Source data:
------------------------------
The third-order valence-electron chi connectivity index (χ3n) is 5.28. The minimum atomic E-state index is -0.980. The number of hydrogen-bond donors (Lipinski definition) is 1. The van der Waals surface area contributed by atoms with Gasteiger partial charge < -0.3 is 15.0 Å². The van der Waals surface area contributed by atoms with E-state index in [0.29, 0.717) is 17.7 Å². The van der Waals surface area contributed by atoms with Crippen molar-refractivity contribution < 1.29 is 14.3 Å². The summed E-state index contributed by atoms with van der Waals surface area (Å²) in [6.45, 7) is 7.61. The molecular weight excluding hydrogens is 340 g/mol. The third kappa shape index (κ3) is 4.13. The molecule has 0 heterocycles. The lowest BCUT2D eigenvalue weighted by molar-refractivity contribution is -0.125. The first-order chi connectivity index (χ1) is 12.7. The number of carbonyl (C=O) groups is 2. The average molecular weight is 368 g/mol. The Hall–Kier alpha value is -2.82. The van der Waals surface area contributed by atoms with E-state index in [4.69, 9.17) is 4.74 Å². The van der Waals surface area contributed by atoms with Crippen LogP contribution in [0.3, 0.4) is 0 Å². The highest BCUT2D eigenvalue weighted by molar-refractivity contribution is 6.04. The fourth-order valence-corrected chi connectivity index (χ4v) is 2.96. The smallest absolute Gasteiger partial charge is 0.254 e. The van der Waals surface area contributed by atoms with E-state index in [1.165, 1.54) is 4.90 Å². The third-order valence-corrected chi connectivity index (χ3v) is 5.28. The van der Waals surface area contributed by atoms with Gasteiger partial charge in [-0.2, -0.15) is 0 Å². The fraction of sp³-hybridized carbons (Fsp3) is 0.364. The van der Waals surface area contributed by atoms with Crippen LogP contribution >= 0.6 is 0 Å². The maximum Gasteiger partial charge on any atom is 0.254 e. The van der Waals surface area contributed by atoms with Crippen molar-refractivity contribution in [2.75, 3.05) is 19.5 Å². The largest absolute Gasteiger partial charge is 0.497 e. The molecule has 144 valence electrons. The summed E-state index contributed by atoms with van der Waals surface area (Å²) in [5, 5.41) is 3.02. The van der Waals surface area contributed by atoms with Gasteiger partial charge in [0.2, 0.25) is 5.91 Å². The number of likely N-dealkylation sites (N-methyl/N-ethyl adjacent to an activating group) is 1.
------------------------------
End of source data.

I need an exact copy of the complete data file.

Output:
The third-order valence-electron chi connectivity index (χ3n) is 5.28. The minimum atomic E-state index is -0.980. The number of hydrogen-bond donors (Lipinski definition) is 1. The van der Waals surface area contributed by atoms with Gasteiger partial charge < -0.3 is 15.0 Å². The van der Waals surface area contributed by atoms with E-state index in [0.29, 0.717) is 17.7 Å². The van der Waals surface area contributed by atoms with Crippen molar-refractivity contribution < 1.29 is 14.3 Å². The summed E-state index contributed by atoms with van der Waals surface area (Å²) in [6.45, 7) is 7.61. The molecular weight excluding hydrogens is 340 g/mol. The third kappa shape index (κ3) is 4.13. The molecule has 0 heterocycles. The lowest BCUT2D eigenvalue weighted by molar-refractivity contribution is -0.125. The first-order chi connectivity index (χ1) is 12.7. The number of carbonyl (C=O) groups is 2. The average molecular weight is 368 g/mol. The Hall–Kier alpha value is -2.82. The van der Waals surface area contributed by atoms with E-state index in [4.69, 9.17) is 4.74 Å². The van der Waals surface area contributed by atoms with Crippen LogP contribution in [0.3, 0.4) is 0 Å². The highest BCUT2D eigenvalue weighted by molar-refractivity contribution is 6.04. The fourth-order valence-corrected chi connectivity index (χ4v) is 2.96. The smallest absolute Gasteiger partial charge is 0.254 e. The van der Waals surface area contributed by atoms with E-state index in [1.165, 1.54) is 4.90 Å². The third-order valence-corrected chi connectivity index (χ3v) is 5.28. The van der Waals surface area contributed by atoms with Gasteiger partial charge in [-0.2, -0.15) is 0 Å². The fraction of sp³-hybridized carbons (Fsp3) is 0.364. The van der Waals surface area contributed by atoms with Crippen LogP contribution >= 0.6 is 0 Å². The maximum Gasteiger partial charge on any atom is 0.254 e. The van der Waals surface area contributed by atoms with Crippen molar-refractivity contribution in [2.75, 3.05) is 19.5 Å². The largest absolute Gasteiger partial charge is 0.497 e. The molecule has 144 valence electrons. The summed E-state index contributed by atoms with van der Waals surface area (Å²) in [5, 5.41) is 3.02. The van der Waals surface area contributed by atoms with Gasteiger partial charge in [0.2, 0.25) is 5.91 Å². The number of likely N-dealkylation sites (N-methyl/N-ethyl adjacent to an activating group) is 1.